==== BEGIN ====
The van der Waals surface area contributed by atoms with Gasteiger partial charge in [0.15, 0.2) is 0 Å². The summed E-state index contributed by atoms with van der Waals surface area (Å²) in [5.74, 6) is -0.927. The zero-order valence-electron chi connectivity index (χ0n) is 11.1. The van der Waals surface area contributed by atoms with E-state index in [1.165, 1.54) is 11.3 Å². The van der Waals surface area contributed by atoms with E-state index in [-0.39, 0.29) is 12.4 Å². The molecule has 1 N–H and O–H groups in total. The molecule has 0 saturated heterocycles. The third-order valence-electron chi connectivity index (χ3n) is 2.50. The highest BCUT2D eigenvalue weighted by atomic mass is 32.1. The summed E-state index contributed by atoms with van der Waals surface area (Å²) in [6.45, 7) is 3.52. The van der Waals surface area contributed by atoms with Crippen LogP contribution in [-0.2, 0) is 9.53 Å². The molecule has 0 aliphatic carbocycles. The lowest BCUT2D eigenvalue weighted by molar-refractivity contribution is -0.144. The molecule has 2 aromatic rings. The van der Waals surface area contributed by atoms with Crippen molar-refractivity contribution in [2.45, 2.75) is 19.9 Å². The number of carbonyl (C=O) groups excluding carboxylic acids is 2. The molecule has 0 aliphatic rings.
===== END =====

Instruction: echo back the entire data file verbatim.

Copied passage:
The van der Waals surface area contributed by atoms with Gasteiger partial charge in [0.15, 0.2) is 0 Å². The summed E-state index contributed by atoms with van der Waals surface area (Å²) in [5.74, 6) is -0.927. The zero-order valence-electron chi connectivity index (χ0n) is 11.1. The van der Waals surface area contributed by atoms with E-state index in [1.165, 1.54) is 11.3 Å². The van der Waals surface area contributed by atoms with E-state index in [-0.39, 0.29) is 12.4 Å². The molecule has 1 N–H and O–H groups in total. The molecule has 0 saturated heterocycles. The third-order valence-electron chi connectivity index (χ3n) is 2.50. The highest BCUT2D eigenvalue weighted by atomic mass is 32.1. The summed E-state index contributed by atoms with van der Waals surface area (Å²) in [6.45, 7) is 3.52. The van der Waals surface area contributed by atoms with Crippen LogP contribution in [-0.2, 0) is 9.53 Å². The molecule has 0 aliphatic carbocycles. The lowest BCUT2D eigenvalue weighted by molar-refractivity contribution is -0.144. The molecule has 2 aromatic rings. The van der Waals surface area contributed by atoms with Crippen molar-refractivity contribution in [2.45, 2.75) is 19.9 Å². The number of carbonyl (C=O) groups excluding carboxylic acids is 2. The molecule has 0 aliphatic rings.